Think about the processes involved in managing firmware, security patching or similar when it comes to IoT sensors – we can expect this responsibility to be pushed to the management teams in corporate IT departments or managed service partners.

7. Public cloud outage will cause concern

It’s likely we’ll see a significant public cloud outage this year that will threaten the momentum of mission-critical systems adoption and prompt organisations to reassess their needs.

The risk of cyberattacks will still be at the top of IT decision-makers’ minds – they’ll be aware of the need to adjust disaster recovery and business continuity processes to be cloud-aware and to better cope with global security risks.

As a result we’ll see testing of these areas become more important than ever as businesses begin to better understand what the proliferation of cloud means to their organisation.

With every company having typically more than 100 different public services in use today, business, legal and financial risk is clearly at stake.

Business leaders need to be asking what happens when (in the worst-case scenario) the internet goes down due to a terrorist attack or a hack. Will your cloud-enabled organisation be able to keep on running?

8. Better integration of SaaS and public cloud

I’m confident we’ll see much tighter integration of software as a service (SaaS) and public cloud proofs of concept this year.

Systems that allow for early adoption of new applications will become widespread, although this could in turn bring more challenges in terms of legal and reputational risk when it comes to data protection.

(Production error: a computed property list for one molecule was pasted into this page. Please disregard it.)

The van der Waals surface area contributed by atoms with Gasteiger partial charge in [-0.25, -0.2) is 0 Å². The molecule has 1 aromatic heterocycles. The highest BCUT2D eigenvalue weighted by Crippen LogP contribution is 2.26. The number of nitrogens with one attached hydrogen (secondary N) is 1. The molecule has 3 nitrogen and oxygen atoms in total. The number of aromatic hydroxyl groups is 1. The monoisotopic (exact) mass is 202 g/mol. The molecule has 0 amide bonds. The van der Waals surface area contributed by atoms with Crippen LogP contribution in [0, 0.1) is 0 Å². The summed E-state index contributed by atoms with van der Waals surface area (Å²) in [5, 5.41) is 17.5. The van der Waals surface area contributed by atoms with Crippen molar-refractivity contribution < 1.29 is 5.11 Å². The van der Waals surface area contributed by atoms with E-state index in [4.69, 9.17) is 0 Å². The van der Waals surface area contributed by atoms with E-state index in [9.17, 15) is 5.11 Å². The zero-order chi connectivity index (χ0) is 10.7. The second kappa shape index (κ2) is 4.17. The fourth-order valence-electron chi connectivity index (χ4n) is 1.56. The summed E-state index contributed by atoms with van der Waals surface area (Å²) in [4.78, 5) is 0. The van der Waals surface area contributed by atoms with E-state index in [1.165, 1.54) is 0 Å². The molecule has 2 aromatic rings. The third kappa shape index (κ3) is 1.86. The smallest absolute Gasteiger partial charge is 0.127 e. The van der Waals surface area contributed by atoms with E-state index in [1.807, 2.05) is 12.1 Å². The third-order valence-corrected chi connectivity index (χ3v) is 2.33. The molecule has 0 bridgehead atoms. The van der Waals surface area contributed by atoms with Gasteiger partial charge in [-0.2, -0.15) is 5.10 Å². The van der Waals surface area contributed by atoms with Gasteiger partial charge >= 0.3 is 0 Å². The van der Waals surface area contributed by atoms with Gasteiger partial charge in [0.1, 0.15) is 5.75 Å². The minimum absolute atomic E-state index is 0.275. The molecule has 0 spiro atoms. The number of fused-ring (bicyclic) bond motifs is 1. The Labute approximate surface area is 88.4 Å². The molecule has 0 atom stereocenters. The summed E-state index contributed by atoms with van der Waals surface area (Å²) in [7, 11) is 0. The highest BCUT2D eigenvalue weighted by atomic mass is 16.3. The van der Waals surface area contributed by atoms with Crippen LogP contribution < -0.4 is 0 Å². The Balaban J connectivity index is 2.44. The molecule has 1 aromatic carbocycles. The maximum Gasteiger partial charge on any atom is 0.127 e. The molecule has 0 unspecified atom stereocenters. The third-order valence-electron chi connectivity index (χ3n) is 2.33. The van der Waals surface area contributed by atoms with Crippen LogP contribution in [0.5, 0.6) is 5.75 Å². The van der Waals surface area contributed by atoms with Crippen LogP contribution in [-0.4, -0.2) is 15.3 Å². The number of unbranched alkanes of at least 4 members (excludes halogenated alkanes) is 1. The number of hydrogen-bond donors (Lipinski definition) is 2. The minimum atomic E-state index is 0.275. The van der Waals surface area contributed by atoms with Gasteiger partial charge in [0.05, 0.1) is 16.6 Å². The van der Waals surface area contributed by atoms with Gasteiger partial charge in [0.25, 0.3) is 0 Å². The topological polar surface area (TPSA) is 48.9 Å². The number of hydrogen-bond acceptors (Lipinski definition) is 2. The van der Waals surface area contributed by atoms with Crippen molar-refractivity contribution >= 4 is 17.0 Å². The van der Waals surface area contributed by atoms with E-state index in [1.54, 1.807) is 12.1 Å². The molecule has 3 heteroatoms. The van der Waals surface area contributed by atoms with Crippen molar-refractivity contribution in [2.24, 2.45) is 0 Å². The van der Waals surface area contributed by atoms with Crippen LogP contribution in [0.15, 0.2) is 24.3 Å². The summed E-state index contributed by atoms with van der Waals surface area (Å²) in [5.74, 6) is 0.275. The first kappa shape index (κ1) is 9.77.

9. The shift to open-source will continue

As companies continue to adopt open-source applications we’ll see faster development and adoption that enables people to test and develop code anywhere, on any device.

Developers will be free to use platforms like Cloud Foundry, Openstack and Docker on their own laptops, enabling the easy promotion of code from those devices to the public and private cloud.

And with the resulting increase in compatibility and interoperability thanks to using open tools, risk and cost will be significantly reduced.

10. Data centre consolidation will accelerate

As more business applications are created or redeveloped to use in the cloud and remote office cloud solutions increase, we’ll see a greater number of organisations choosing to consolidate their data centres.

The business case for doing so is an easy one to make – a reduction in risk and cost and a gain in office real estate that offers quick return on investment.

We may see this being used to fund the acceleration of other business applications becoming cloud-native and mobile-centric.

And my final bonus prediction…

Security in the public cloud will become critical as enterprise adoption accelerates.

The use of dev-ops and multi-skilled delivery teams will create more risk, and the ease of being able to control network, security, servers and applications from a single set of tools and people means a new security approach will be needed.

It is inevitable that breaches of cloud-delivered services will occur in the coming 12 months, highlighting the need to adopt different processes and services to temper the risk of public cloud adoption.

Did I miss anything? Let me know in the comments below or join the discussion on Twitter.

Brad Mallard

Words by

An innovative and influential leader with over 20 years in a wide variety of technology roles working with and for some of the largest organisations in the UK, Brad is currently CTO End User Services, Digital Workplace, Cloud & Hybrid IT, Fujitsu EMEIA.